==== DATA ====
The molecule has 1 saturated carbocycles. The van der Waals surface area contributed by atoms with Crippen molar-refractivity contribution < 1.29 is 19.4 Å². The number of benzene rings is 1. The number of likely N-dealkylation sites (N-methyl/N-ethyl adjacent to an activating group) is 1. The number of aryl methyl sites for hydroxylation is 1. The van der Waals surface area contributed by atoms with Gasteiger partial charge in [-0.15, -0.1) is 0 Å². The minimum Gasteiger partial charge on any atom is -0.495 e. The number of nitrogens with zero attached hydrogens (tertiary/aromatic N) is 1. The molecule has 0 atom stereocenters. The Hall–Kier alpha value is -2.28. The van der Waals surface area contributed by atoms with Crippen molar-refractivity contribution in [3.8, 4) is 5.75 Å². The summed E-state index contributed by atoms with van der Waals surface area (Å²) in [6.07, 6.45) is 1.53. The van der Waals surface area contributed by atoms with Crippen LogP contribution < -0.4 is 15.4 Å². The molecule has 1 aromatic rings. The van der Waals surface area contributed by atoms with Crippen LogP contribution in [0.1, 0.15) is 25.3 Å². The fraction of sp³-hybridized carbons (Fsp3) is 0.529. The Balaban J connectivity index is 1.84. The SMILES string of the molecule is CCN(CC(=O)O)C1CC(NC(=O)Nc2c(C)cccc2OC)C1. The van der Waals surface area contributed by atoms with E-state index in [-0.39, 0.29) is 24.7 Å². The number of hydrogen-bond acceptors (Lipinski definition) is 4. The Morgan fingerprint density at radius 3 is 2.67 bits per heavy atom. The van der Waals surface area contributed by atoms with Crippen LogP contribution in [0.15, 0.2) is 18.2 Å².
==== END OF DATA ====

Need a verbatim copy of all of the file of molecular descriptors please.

The molecule has 1 saturated carbocycles. The van der Waals surface area contributed by atoms with Crippen molar-refractivity contribution < 1.29 is 19.4 Å². The number of benzene rings is 1. The number of likely N-dealkylation sites (N-methyl/N-ethyl adjacent to an activating group) is 1. The number of aryl methyl sites for hydroxylation is 1. The van der Waals surface area contributed by atoms with Gasteiger partial charge in [-0.15, -0.1) is 0 Å². The minimum Gasteiger partial charge on any atom is -0.495 e. The number of nitrogens with zero attached hydrogens (tertiary/aromatic N) is 1. The molecule has 0 atom stereocenters. The Hall–Kier alpha value is -2.28. The van der Waals surface area contributed by atoms with Crippen molar-refractivity contribution in [3.8, 4) is 5.75 Å². The summed E-state index contributed by atoms with van der Waals surface area (Å²) in [6.07, 6.45) is 1.53. The van der Waals surface area contributed by atoms with Crippen LogP contribution < -0.4 is 15.4 Å². The molecule has 1 aromatic rings. The van der Waals surface area contributed by atoms with Crippen LogP contribution in [0.1, 0.15) is 25.3 Å². The fraction of sp³-hybridized carbons (Fsp3) is 0.529. The Balaban J connectivity index is 1.84. The SMILES string of the molecule is CCN(CC(=O)O)C1CC(NC(=O)Nc2c(C)cccc2OC)C1. The van der Waals surface area contributed by atoms with E-state index in [-0.39, 0.29) is 24.7 Å². The number of hydrogen-bond acceptors (Lipinski definition) is 4. The Morgan fingerprint density at radius 3 is 2.67 bits per heavy atom. The van der Waals surface area contributed by atoms with Crippen LogP contribution in [0.15, 0.2) is 18.2 Å².